The only guarantee of Premier status is via the published requirements. MileagePlus may look at other factors when considering Premier status. Promotions are sometimes created to acknowledge those who did not meet the Premier qualifications and have demonstrated their support of United Airlines. Should your account be included in any such promotion, you will be notified by regular mail or email.
Their response makes it sound like you might be retroactively given some promo or assistance with maintaining an elite level you didn’t earn via the traditional model, but there is no way to solicit or guarantee that sort of exception. Fair enough, that is clearly within their rights, but I have to wonder if that is really the best decision for everyone involved.
Let’s assume that the new parent’s travel does dip of for a few months as mine did, and as a result they lose the elite status level they were used to as I likely will. Then, a few months later their travel picks back up to a more regular pace but they no longer have the elite perks they used to have with a specific airline. One has to assume that their incentive to stick with that airline when purchasing fares would then be diminished. Sure they may simply just focus on re-earning that status and remain loyal during that transition, but it might also be a great opportunity to try out another competitor, especially if they were able to leverage the elite status they used to have for a match or a challenge with another airline.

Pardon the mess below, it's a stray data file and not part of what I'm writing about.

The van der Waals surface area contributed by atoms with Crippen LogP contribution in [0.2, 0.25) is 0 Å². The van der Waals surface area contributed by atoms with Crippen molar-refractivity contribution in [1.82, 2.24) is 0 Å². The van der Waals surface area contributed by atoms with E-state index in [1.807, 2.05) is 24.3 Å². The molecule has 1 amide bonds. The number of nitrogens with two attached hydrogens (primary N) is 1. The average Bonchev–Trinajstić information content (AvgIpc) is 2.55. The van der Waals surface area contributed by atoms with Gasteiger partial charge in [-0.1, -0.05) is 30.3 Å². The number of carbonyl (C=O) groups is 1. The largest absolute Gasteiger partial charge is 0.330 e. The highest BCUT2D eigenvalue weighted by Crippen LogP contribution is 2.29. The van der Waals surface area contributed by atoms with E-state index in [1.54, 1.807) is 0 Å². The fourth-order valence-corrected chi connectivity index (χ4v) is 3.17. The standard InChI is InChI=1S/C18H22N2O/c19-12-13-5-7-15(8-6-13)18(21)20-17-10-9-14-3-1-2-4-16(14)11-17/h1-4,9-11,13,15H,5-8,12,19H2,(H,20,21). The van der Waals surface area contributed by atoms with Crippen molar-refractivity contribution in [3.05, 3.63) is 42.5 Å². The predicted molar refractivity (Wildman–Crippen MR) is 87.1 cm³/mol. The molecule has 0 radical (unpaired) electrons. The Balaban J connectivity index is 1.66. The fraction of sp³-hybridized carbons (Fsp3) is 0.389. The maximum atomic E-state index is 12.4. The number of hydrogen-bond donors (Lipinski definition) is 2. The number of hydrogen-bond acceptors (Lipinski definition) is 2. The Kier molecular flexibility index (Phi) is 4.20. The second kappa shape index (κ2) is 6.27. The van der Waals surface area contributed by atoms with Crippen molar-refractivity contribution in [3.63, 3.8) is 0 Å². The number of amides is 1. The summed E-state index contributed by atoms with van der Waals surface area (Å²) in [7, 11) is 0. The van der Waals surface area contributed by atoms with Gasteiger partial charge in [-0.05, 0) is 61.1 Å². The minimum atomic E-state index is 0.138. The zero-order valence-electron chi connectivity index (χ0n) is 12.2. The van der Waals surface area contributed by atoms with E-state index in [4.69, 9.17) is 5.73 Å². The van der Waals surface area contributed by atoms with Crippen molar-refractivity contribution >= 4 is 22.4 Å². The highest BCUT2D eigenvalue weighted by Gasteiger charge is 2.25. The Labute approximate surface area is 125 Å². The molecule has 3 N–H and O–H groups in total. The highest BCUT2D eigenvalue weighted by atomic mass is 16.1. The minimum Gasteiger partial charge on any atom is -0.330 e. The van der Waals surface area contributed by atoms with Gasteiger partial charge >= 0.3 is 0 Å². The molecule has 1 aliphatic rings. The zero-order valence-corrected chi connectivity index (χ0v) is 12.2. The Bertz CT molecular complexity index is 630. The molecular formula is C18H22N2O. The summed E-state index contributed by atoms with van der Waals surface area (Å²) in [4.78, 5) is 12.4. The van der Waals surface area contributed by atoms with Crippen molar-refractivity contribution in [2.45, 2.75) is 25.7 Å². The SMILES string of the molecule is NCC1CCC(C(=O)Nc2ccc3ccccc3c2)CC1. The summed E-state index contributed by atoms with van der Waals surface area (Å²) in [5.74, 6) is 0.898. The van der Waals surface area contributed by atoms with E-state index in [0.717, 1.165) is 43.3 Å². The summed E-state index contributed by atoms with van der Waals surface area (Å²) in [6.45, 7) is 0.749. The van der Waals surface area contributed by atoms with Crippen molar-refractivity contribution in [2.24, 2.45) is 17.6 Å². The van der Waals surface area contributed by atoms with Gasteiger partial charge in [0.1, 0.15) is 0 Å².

Even if they don’t do that, they may realize that travel without elite status isn’t as horrible as they feared, and they may then care less about staying loyal to one particular airline going forward. In either case, that could potentially be a negative for the airline that used to have their loyalty for years because of the hamster wheel that is elite status.
Now let’s look at it another way and assume that the airline did grant some leniency with elite status requirements for those out on “maternity leave” for several months. Let’s say that the mom never again travels at the same level that they used to, and is granted this status extension but then doesn’t really give the airline very much business the following year. In that case, the airline really isn’t out much because the perks they extended the customer weren’t heavily utilized anyway. Many of the elite perks don’t come at a large added cost to the airline anyway, but they certainly don’t carry much of a cost if they aren’t used. In that case the airline would simply not grant an additional exemption and no one would really be much worse for wear.
Since giving birth and having a young baby is a pretty time limited event, I’m not sure I see much downside for the airlines granting documented exceptions for traveling parents who can’t maintain a certain elite status level in a specific year because of a birth, adoption, etc. Of course they could tweak exactly what that looks like whether it is a flat extension of status, lowered status requirements, a minimum amount of future travel booked, or whatever, but it seems relatively logical to me that some adjustments be made in order to keep the traveler and the airline linked.
Of course, I come from a somewhat biased position being the mom who will see the comforts of elite status I am used to dwindle, but United also is in a precarious position for relative exclusivity of my family’s traveling dollars, because I may determine the elite perks weren’t worth the effort and expense, or shift business to a carrier that will match the elite status I had for this year.
Do you think it would be totally crazy for airlines to grant elite status exceptions for people who were grounded for several months because of a birth or other similar time-limited event, or do you think that is something that might actually make sense for both parties?